Sheryl, Can I Borrow Your Red Fingernail Polish?   Leave a comment


“Do you know what you’re doin’?” came a voice over the riffs of Iron Maiden (which seems to be pretty good music to work on a truck by). I immediately recognized the voice of my self-described red-neck neighbor and lifted my head out from under the hood. “Nope,” I said, “I’m just trying to look like it. How am I doing?” The response was not encouraging. “Not very good. What are you trying to do?” he asked.

JP had developed a nasty little habit over the last few days. He would really bog down as I tried to go from a standing stop in first gear. Then he would buck, backfire, and sputter as he gained speed. JP hadn’t misbehaved like this on his first ride home or when I went to get the new tires. My first thought was that I had messed something up while I was cleaning up the carburetor or that I had some water in the fuel system. Dad told me he thought it sounded like the timing needed adjusting so that was going to be the first thing we would try. Unfortunately, we had run out of time because he was going out of town for a week.

We had just enough time for Dad to show me how to connect the timing light and what to look for. He told me I would need to find out the firing order, check the plug wires to make sure they were connected to the correct position on the distributor cap, and research what the timing should be on a Ford 390 FE. Fortunately, I found a link to the chart below. This gave me the correct connection from the distributor to the plugs. Wouldn’t you know three of the eight wires were connected to the wrong plug. The test drive that followed revealed this was not the only problem because JP still wasn’t running right.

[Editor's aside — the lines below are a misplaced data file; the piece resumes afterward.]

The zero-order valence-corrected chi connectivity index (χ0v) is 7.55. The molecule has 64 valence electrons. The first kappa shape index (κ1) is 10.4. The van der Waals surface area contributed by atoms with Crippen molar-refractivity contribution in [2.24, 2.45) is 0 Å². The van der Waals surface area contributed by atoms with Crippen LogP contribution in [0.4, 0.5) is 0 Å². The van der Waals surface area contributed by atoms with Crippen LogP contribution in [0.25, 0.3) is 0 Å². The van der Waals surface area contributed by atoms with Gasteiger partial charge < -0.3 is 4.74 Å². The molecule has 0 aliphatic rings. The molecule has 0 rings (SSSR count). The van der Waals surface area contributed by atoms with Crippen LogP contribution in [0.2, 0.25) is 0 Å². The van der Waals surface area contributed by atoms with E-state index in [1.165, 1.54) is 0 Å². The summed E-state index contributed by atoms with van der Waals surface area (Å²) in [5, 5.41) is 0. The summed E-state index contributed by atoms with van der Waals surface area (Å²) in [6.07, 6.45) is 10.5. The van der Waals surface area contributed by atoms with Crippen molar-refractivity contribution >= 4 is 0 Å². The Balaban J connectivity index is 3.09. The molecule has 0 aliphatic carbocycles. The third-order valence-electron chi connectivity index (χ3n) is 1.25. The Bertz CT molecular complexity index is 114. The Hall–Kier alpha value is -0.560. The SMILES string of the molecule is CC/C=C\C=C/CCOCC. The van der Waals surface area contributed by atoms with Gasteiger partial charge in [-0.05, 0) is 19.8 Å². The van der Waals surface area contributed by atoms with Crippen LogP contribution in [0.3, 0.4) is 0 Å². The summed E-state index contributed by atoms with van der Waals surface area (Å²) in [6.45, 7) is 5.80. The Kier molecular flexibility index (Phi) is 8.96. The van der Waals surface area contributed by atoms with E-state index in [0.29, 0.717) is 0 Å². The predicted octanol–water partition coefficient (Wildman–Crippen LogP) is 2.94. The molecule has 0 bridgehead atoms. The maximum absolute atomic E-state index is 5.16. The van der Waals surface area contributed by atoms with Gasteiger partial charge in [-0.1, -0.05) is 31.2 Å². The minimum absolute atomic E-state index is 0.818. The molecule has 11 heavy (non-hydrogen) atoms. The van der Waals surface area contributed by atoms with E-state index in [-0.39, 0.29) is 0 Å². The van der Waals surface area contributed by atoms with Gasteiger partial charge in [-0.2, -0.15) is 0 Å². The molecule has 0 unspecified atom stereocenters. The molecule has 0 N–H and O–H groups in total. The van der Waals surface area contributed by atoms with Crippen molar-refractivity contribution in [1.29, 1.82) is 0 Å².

Back at home under the hood, I decided now was the time to learn to set the timing and that was the moment that my neighbor showed up. “I’m trying to adjust the timing but I’m having a hard time seeing the marks even after I cleaned them up,” I told him halfway hoping he would take over so I wouldn’t really tear something up. “Do you know what the timing is supposed to be?” he asked. I told him from the research I had done it appeared that the stock timing was 6 degrees BTDC (before top dead center) but that most people in the forums seem to run them at 10-12 degrees BTDC. That’s when he told me to go get Sheryl’s red fingernail polish, crawl under the truck and mark the timing line so I could see it clearly with the timing light. “I’m headed to Wal-Mart. You need anything?” he said as he headed back to his truck but he had already given me what I needed. Never in my wildest dreams would I have thought I would need my wife’s fingernail polish to restore an old pickup.

After making the mark with the polish, I hooked the timing light up and sure enough I could see my target. A small adjustment of the distributor and even I could tell JP was feeling better. I set the timing at 11 degrees BTDC and tightened the distributor back down. The test drive revealed that the timing was indeed the problem. There was still some slight bogging down from a standing start but the sputtering, backfiring, and rough running was gone. A few days later Dad was back and adjusted the electric choke on the carb and JP was really running pretty well for a forty year-old truck that had been sitting idle for a couple of years. Dad test drove it and also thought it ran pretty well which made me feel pretty good. It’s amazing how learning something new can give you such a big sense of accomplishment.

We’re off to a pretty good start with JP. He’s up and running pretty good now. However, we have a clicking noise that sounds like it’s coming from under the driver’s side valve cover. Hopefully that won’t be something major and we can fix it relatively simply. If not, the motor is 40 years old (its plate says it was built in 1970) so it’s probably about time for a complete rebuild anyway. But maybe we can postpone that for a little while.

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Posted October 10, 2010 by jglee920 in Engine

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